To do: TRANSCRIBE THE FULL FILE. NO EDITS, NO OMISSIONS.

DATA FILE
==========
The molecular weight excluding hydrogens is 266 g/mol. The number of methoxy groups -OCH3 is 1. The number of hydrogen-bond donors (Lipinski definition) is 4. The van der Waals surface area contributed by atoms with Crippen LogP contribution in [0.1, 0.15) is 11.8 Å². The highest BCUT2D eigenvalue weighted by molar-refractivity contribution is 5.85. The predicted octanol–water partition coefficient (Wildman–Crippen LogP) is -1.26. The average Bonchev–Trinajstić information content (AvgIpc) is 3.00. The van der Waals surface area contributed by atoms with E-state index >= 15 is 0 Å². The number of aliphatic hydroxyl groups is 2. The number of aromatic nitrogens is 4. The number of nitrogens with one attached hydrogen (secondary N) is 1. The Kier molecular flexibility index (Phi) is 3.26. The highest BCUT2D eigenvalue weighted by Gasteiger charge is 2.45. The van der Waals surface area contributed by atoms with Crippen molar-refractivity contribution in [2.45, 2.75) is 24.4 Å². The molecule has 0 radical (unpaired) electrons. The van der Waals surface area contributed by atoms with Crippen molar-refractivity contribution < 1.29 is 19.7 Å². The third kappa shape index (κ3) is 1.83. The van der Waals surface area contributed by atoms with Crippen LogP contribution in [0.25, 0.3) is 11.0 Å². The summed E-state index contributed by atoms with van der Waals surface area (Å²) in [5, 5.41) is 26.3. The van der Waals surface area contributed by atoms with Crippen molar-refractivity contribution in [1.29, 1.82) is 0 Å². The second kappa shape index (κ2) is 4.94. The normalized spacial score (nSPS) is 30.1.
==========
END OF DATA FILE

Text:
The molecular weight excluding hydrogens is 266 g/mol. The number of methoxy groups -OCH3 is 1. The number of hydrogen-bond donors (Lipinski definition) is 4. The van der Waals surface area contributed by atoms with Crippen LogP contribution in [0.1, 0.15) is 11.8 Å². The highest BCUT2D eigenvalue weighted by molar-refractivity contribution is 5.85. The predicted octanol–water partition coefficient (Wildman–Crippen LogP) is -1.26. The average Bonchev–Trinajstić information content (AvgIpc) is 3.00. The van der Waals surface area contributed by atoms with E-state index >= 15 is 0 Å². The number of aliphatic hydroxyl groups is 2. The number of aromatic nitrogens is 4. The number of nitrogens with one attached hydrogen (secondary N) is 1. The Kier molecular flexibility index (Phi) is 3.26. The highest BCUT2D eigenvalue weighted by Gasteiger charge is 2.45. The van der Waals surface area contributed by atoms with Crippen molar-refractivity contribution in [2.45, 2.75) is 24.4 Å². The molecule has 0 radical (unpaired) electrons. The van der Waals surface area contributed by atoms with Crippen molar-refractivity contribution < 1.29 is 19.7 Å². The third kappa shape index (κ3) is 1.83. The van der Waals surface area contributed by atoms with Crippen LogP contribution in [0.25, 0.3) is 11.0 Å². The summed E-state index contributed by atoms with van der Waals surface area (Å²) in [5, 5.41) is 26.3. The van der Waals surface area contributed by atoms with Crippen molar-refractivity contribution in [1.29, 1.82) is 0 Å². The second kappa shape index (κ2) is 4.94. The normalized spacial score (nSPS) is 30.1.